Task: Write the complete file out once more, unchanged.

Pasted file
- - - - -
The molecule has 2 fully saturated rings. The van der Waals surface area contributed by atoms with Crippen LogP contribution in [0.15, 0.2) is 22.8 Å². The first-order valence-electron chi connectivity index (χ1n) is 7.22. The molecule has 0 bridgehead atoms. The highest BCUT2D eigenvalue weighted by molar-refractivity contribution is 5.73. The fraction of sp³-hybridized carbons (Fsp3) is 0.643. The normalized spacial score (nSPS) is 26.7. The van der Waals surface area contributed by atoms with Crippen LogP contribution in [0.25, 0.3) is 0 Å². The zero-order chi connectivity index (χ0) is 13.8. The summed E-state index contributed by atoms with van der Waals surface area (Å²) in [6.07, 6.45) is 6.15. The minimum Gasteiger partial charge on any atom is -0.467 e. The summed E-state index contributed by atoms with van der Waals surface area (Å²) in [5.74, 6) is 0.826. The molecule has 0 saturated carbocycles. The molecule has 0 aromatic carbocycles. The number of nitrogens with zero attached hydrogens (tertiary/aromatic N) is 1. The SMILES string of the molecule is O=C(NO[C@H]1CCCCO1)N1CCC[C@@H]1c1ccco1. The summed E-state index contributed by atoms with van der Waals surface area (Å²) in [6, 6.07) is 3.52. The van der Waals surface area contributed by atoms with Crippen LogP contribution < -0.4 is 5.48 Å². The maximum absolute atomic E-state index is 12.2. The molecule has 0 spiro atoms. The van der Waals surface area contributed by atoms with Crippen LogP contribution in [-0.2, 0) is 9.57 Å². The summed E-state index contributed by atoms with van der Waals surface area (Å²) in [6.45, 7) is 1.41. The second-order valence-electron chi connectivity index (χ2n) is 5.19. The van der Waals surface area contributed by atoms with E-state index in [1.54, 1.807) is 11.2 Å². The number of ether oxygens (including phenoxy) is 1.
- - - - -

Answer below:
The molecule has 2 fully saturated rings. The van der Waals surface area contributed by atoms with Crippen LogP contribution in [0.15, 0.2) is 22.8 Å². The first-order valence-electron chi connectivity index (χ1n) is 7.22. The molecule has 0 bridgehead atoms. The highest BCUT2D eigenvalue weighted by molar-refractivity contribution is 5.73. The fraction of sp³-hybridized carbons (Fsp3) is 0.643. The normalized spacial score (nSPS) is 26.7. The van der Waals surface area contributed by atoms with Crippen LogP contribution in [0.25, 0.3) is 0 Å². The zero-order chi connectivity index (χ0) is 13.8. The summed E-state index contributed by atoms with van der Waals surface area (Å²) in [6.07, 6.45) is 6.15. The minimum Gasteiger partial charge on any atom is -0.467 e. The summed E-state index contributed by atoms with van der Waals surface area (Å²) in [5.74, 6) is 0.826. The molecule has 0 saturated carbocycles. The molecule has 0 aromatic carbocycles. The number of nitrogens with zero attached hydrogens (tertiary/aromatic N) is 1. The SMILES string of the molecule is O=C(NO[C@H]1CCCCO1)N1CCC[C@@H]1c1ccco1. The summed E-state index contributed by atoms with van der Waals surface area (Å²) in [6, 6.07) is 3.52. The van der Waals surface area contributed by atoms with Crippen LogP contribution < -0.4 is 5.48 Å². The maximum absolute atomic E-state index is 12.2. The molecule has 0 spiro atoms. The van der Waals surface area contributed by atoms with Crippen LogP contribution in [-0.2, 0) is 9.57 Å². The summed E-state index contributed by atoms with van der Waals surface area (Å²) in [6.45, 7) is 1.41. The second-order valence-electron chi connectivity index (χ2n) is 5.19. The van der Waals surface area contributed by atoms with E-state index in [1.54, 1.807) is 11.2 Å². The number of ether oxygens (including phenoxy) is 1.